STEAM Camp inspires female innovators

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Gadsden State Community College hosted a week-long “Girls Who STEAM” camp for 15 fourth-grade girls at the Valley Street Campus June 3 – 6. The camp aimed to inspire and engage young minds through hands-on activities that blend science, technology, engineering, art and mathematics.

The STEAM camp combined hands-on activities and demonstrations from health science instructors from Gadsden State, including Medical Laboratory Technology, Diagnostic Medical Sonography and Dental Assisting.

“We went to the Dental Assisting classroom and a dummy sat in the dentist’s chair,” said Jaida Parker, a fourth grader from Striplin Elementary School who has an interest in the health sciences. “We cleaned its teeth and then made an impression of its teeth. The teeth impression turned to stone, and we could take it home.”

Dr. Farrah Hayes, dean of Academic Services at Gadsden State, said technology plays a vital role in innovating the future, so 3-D printing and coding were introduced to the fourth-grade girls with activities that showed the endless possibilities in specific career fields.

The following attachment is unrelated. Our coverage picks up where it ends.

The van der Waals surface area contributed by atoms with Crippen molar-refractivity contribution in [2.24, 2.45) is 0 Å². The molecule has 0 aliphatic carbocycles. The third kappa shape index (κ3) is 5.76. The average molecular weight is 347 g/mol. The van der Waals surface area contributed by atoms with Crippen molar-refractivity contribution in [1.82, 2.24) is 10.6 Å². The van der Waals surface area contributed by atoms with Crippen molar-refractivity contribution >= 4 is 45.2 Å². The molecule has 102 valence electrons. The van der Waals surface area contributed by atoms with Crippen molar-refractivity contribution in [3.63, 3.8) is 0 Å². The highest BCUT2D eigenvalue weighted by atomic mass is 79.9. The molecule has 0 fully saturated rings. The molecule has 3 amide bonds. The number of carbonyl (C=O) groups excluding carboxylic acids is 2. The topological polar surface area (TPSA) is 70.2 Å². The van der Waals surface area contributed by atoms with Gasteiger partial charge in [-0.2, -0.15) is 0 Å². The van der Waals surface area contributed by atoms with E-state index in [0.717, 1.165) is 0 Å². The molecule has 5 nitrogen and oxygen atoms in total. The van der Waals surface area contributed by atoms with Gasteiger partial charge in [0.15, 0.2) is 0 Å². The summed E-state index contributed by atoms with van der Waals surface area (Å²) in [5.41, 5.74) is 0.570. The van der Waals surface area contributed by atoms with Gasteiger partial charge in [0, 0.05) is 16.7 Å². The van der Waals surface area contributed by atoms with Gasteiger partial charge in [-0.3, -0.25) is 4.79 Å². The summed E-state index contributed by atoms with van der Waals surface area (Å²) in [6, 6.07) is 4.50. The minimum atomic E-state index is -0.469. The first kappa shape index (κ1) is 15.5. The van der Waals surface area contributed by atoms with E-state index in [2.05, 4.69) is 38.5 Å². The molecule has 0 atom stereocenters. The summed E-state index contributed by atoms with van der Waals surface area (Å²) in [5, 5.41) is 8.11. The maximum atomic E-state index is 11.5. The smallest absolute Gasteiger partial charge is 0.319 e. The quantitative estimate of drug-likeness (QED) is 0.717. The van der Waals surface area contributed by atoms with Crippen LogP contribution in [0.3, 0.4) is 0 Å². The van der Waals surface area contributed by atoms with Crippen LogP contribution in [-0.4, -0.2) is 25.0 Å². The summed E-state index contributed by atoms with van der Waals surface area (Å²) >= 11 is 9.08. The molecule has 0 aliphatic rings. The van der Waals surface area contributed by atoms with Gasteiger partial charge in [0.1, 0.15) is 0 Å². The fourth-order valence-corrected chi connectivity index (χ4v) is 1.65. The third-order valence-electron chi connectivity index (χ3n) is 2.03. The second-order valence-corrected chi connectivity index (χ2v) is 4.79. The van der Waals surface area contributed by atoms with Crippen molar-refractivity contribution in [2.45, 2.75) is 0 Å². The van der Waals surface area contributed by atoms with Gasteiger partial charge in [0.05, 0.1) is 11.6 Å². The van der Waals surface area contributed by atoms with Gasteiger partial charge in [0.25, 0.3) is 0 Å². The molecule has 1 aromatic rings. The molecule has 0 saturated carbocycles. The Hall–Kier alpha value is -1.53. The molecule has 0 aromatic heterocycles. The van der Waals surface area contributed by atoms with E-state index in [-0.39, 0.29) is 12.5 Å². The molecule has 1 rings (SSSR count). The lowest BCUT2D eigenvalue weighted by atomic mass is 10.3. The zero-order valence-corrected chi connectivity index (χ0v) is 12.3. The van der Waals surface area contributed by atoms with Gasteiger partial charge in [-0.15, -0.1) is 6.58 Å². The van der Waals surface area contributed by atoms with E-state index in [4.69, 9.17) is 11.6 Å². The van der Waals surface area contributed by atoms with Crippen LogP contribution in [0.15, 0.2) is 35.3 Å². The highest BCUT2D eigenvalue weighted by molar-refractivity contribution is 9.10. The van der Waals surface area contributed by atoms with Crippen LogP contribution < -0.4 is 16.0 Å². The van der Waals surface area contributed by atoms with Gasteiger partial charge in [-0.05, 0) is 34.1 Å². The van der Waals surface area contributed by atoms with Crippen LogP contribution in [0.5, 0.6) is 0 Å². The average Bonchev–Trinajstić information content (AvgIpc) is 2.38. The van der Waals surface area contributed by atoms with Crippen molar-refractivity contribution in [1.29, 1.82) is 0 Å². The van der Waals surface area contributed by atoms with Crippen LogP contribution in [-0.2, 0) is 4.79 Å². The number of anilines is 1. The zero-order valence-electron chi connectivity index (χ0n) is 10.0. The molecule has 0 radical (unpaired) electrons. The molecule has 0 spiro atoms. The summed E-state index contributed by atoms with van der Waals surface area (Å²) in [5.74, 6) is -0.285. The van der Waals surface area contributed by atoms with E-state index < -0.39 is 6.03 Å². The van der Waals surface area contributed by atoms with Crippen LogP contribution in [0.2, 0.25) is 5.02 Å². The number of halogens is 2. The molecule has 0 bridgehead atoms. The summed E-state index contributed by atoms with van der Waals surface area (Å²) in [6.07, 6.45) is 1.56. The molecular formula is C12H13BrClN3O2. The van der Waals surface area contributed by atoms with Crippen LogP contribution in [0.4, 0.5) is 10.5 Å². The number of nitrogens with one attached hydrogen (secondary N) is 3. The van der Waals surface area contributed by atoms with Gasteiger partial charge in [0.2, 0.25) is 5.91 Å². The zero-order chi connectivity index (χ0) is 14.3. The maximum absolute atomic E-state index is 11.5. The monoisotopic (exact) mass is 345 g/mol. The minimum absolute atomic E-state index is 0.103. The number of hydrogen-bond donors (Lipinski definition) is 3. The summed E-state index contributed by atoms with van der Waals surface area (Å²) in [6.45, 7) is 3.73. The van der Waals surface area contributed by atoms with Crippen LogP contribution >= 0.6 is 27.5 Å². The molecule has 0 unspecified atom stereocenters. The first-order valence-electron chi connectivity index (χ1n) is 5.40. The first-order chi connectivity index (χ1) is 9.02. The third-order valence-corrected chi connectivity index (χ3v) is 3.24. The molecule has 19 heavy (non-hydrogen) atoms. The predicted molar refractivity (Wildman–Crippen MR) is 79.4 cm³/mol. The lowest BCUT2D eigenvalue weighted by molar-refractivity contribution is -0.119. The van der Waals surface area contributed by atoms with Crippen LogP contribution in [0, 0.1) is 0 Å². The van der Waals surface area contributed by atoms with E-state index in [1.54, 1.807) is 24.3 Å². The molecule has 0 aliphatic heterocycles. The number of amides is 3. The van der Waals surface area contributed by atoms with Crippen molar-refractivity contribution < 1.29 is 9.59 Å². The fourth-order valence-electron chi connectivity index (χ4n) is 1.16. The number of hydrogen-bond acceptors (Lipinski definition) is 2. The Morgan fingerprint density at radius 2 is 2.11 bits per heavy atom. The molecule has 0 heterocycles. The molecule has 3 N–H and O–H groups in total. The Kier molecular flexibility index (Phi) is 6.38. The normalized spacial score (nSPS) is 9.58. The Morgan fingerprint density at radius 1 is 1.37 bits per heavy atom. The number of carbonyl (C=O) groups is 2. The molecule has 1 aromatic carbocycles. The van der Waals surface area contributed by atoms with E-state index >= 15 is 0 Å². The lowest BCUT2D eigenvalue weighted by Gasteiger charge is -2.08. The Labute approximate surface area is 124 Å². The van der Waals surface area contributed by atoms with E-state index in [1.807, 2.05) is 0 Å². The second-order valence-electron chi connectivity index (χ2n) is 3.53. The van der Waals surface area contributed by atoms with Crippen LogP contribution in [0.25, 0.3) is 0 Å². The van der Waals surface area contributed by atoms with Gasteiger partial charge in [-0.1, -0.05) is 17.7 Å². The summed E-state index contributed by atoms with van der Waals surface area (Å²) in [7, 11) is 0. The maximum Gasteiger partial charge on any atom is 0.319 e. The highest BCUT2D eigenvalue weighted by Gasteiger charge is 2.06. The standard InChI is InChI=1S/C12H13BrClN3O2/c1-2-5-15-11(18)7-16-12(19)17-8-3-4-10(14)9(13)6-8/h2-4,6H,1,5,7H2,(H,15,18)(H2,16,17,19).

“Computer Science Technology was introduced to the campers through a Python coding software activity that allowed them to code a smiley face,” she said. “The activity included writing functions with parameters to make an emoji-type face that was not smiling to have a behavior function to smile.”

The basics of binary coding were introduced to campers through the creation of a personalized bracelet with the code representing their name.

“This activity explained that computers use binary code to process information using only two numbers: zero and one,” Hayes said. “This STEAM activity enhances their understanding of technology and allows them to express their creativity.”

Maleah Thomas, also a student at Striplin, said it was “cool” to code on a string.

“It was a fun experience; a good experience,” she said. “I was able to do things I have never done before.”

Mechanical Design Technology was introduced to campers through a hands-on 3D printing project. They used a 3-D modeling software to design a frog and finger splints. The campers also learned how to use a VEX robot with a controller to complete different tasks during the camp finale.

“This taught them basic 3-D skills to show them cutting-edge technology available to create filament models for prosthetics, Hollywood movie props and manufacturing products,” Hayes said. “This activity fostered creativity and technical skill that provide a foundation for future exploration in STEAM disciplines.”

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